With the announcement that The Bad Batch will return for a second season preceding the two-part finale, one might assume that things are going to get worse before they get better. Given the cliffhanger separating Part 1 from Part 2 — things might get really dicey in the finale next week.
The Bad Batch: Episode 15, “Return to Kamino”
“Return to Kamino” opens with Hunter and Crosshair en route to Kamino, where Rampart is waiting to see what happens next with one of the few remaining clones directly under his command. Crosshair has been a stalwart ally, but Rampart seems to expect him to flip — in favor of the Bad Batch.
Kamino is a shell of what it once was. The clone troopers are gone, the Kaminoans have been taken away, and all of the equipment has been stripped out, leaving a bare and ominous facility in its wake. The parallel from the premiere, when the mess hall was filled with “regs” and alive with activity. The somber note bleeds through the entirety of the episode.
Back on Ord Mantell, Echo and Tech are busily repairing The Marauder as Omega frets about Hunter. She is determined to get Hunter back, no matter the risk, and she seems angry that the other Batchers aren’t acting quicker. But of course, Hunter isn’t on Daro anymore — he’s been taken to Kamino and Crosshair knows exactly how to lure them in. As they’re preparing to leave Ord Mantell, after dropping Gregor off with Sid, Hunter’s comm is activated and they’re off to find him.
The remaining members of the Bad Batch head to Kamino and utilize a secret entrance into Nala Se’s lab, which Omega is familiar with, to get into the facility unnoticed. AZI, Omega’s friendly little droid, is hiding out in the lab and he explains what has been happening on Kamino in their absence.
In the lab, where Omega was born and the Bad Batch was perfected, Echo immediately notices Omega’s distress and gets down on her level to make sure she’s okay. There are several little looks that Echo and Wrecker share, in regards to Omega, and it gave me life. Hopefully, season two will give the series more time to develop these little flickers of connection between the Bad Batch. This moment also reveals what many fans have been saying all along — despite being a child, Omega is actually older than the Bad Batch because she, like Boba Fett, was not created with accelerated age in mind.
The Bad Batch make their way into the main area of the cloning facility and discover it barren. They follow Hunter’s beacon, until they wind up in a room just beneath the training room — a location that played a pivotal role in the premiere. Leaving Omega behind with AZI, Echo, Wrecker, and Tech head up into the training room and they find themselves surrounded by Crosshair and his squad. Because of course Crosshair knew what their plan was.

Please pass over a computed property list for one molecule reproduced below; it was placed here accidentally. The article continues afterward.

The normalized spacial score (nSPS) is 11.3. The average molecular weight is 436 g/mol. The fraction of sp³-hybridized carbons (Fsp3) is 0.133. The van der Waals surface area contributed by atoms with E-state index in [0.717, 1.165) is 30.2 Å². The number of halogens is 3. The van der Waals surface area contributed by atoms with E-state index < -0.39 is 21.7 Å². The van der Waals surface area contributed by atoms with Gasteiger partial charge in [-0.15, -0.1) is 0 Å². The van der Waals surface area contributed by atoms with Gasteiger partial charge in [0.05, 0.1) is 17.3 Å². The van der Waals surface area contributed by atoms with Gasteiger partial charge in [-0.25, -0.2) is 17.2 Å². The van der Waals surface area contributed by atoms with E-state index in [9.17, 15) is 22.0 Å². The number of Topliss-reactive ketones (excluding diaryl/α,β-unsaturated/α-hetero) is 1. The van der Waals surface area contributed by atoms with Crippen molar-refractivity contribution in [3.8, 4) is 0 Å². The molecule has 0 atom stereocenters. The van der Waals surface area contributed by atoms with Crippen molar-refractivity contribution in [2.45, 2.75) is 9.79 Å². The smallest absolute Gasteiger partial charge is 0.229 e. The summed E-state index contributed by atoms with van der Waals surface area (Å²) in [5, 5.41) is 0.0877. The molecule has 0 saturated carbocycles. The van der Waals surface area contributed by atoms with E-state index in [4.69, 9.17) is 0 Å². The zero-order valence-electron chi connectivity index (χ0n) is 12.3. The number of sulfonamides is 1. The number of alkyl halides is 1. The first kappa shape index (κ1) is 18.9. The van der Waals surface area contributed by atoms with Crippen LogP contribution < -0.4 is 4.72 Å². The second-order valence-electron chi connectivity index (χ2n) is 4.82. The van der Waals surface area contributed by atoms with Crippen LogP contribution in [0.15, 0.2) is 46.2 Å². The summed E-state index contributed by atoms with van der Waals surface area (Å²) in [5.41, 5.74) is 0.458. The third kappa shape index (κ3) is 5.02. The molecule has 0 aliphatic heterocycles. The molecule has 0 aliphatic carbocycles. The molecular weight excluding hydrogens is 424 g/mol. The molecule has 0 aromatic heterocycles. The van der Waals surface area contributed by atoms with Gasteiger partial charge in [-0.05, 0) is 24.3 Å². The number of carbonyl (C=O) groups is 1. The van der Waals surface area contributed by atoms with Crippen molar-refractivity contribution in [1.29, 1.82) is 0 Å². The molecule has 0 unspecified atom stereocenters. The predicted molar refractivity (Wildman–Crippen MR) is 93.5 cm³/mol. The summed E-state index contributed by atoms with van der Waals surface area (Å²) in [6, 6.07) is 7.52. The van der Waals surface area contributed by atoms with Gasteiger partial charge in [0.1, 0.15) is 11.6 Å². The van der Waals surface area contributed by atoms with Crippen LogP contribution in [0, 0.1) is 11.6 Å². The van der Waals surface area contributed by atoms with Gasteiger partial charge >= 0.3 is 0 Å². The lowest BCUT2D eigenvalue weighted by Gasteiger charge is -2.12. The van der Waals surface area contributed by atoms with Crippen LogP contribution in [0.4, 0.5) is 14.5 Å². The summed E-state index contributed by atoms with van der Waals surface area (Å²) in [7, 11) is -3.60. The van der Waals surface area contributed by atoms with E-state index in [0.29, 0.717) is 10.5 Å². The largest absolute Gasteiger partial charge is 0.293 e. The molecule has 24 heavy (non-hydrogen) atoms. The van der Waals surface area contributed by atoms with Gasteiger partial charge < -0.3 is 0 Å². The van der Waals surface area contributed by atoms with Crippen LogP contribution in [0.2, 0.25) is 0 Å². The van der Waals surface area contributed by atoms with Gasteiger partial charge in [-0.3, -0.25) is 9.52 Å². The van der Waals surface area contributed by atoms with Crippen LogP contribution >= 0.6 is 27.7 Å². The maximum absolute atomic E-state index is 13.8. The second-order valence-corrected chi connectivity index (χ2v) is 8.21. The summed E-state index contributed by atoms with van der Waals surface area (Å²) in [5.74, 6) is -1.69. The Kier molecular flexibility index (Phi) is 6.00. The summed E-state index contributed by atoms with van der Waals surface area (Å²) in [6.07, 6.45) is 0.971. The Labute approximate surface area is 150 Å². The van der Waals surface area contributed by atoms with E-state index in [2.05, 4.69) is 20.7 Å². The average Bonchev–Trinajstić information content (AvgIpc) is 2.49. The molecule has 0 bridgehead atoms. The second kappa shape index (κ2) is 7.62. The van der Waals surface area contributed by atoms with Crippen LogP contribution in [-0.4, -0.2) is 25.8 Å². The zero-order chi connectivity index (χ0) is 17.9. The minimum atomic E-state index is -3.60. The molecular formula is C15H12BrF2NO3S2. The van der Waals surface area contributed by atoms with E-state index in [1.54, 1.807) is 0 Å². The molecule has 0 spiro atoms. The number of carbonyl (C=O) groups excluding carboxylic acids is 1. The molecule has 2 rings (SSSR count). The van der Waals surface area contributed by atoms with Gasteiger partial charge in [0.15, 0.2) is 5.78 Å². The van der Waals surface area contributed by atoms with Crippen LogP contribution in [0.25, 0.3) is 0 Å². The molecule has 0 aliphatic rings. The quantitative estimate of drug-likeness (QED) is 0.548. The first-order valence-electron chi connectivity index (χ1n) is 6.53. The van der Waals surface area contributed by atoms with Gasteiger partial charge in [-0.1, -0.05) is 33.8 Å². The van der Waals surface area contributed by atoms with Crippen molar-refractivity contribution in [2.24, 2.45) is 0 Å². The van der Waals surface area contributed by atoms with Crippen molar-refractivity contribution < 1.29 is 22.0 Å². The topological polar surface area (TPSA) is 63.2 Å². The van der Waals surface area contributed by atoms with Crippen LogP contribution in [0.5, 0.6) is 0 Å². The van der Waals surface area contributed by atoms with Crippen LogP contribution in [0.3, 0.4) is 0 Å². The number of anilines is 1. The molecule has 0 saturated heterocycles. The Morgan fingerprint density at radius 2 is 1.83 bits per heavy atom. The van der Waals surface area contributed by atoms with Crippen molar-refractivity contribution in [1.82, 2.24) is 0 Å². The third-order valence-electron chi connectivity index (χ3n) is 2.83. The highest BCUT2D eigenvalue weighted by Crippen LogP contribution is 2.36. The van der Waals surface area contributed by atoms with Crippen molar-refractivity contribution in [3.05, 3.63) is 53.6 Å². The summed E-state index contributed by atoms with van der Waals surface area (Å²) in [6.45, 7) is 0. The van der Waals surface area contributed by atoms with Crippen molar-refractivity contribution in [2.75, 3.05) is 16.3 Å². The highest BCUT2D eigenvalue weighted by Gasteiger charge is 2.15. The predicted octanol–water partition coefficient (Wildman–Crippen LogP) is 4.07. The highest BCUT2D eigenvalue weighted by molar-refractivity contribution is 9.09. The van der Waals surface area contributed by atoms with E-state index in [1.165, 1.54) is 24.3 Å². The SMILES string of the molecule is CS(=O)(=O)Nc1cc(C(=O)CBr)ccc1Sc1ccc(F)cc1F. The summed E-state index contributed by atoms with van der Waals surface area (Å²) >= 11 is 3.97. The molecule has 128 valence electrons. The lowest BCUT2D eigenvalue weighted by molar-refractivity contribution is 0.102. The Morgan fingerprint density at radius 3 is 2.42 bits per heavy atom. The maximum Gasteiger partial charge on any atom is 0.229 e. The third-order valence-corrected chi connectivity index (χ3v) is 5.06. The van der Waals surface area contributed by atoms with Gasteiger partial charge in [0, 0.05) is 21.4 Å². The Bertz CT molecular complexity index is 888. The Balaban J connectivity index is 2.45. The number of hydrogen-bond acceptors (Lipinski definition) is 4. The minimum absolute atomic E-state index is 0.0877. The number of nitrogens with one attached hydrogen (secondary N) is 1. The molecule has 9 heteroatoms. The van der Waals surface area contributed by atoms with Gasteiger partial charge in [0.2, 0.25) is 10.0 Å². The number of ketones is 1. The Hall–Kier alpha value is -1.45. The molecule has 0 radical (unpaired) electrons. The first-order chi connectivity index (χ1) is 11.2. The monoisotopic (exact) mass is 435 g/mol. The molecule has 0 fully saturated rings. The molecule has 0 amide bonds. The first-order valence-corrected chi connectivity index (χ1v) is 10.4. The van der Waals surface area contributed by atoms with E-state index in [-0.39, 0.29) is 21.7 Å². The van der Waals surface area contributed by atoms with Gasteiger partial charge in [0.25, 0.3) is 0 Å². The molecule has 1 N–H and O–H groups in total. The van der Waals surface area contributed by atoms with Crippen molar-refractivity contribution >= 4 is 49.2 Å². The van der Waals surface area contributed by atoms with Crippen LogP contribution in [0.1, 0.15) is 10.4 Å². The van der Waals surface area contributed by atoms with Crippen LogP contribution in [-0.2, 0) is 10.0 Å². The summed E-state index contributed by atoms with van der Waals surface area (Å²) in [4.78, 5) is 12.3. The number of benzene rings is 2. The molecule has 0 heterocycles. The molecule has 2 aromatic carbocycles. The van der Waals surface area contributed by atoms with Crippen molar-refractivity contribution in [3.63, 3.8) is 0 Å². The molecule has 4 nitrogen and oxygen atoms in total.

They may be highly trained soldiers, but The Bad Batch seems oblivious to the fact that Crosshair was once one of them, which implies that he knows what their plans would be — even their unexpected plans. So why don’t they recognize a glaringly obvious trap when they see one?
Despite having limited screen time throughout the season, Crosshair’s sense of betrayal is palpable as he expresses his desire to give the Bad Batch a chance to join the Empire alongside him — a chance that Hunter and co. never gave him. While this worked, the impact would’ve been even heavier had Hunter and the Bad Batch reflected on the loss of Crosshair at all beyond giving Omega everything that once belonged to him. It paints Crosshair quite sympathetically, because we as the audience know that the Clone Force really didn’t care about the loss of their brother.
The most shocking turn of events was the moment that Star Wars fans predicted at the start of the season. As Hunter tries to reason with Crosshair, explaining to him (again) that their inhibitor chips are what make them loyal to the Empire, Crosshair reveals that his inhibitor chip was removed — some time ago. Hunter, likely thinking back to the moment on Bracca when Crosshair mercilessly tried to kill them, presses for specifics about the removal, which Crosshair doesn’t provide.
Rather than following orders and returning to the shuttle to call Rex for help, Omega decides to take matters into her own hands. In an effort to cause a diversion, Omega and AZI release wave after wave of droids, which forces Crosshair to fight alongside his former squad. While Omega’s quick-thinking plan could’ve gone very badly, it ends up working in their favor. Mostly.
Hunter stuns Crosshair and, for a moment, seems to consider leaving him behind, but ultimately takes him and his equipment as the Bad Batch starts to leave the Kaminoan facility. Unfortunately for them, Rampart is in a ship above the facility, ready to sink it into the ocean. As they attempt to escape from Kamino, Rampart gives the command to fire on the facility and the Bad Batch narrowly avoid the first explosions that start to take down their former home.
The final moments of the first part of the two-part finale ends on a rather somber note as everything we have ever known of Kamino sinks into the ocean. Losing one of the most iconic settings from the Prequel Era was perhaps the most shocking part of The Bad Batch thus far. This is definitely the last “Return to Kamino” we will ever see.
Have the Bad Batch met an early and watery grave? Who will rescue them in the nick of time next week? I guess we will have to tune back in to find out.
Maggie Lovitt is a writer at Wealth of Geeks where she covers her favorite topics: Star Wars and pop culture nerdery.
In her free time, she is also a novelist, screenwriter, actor, and member of the Screen Actors Guild.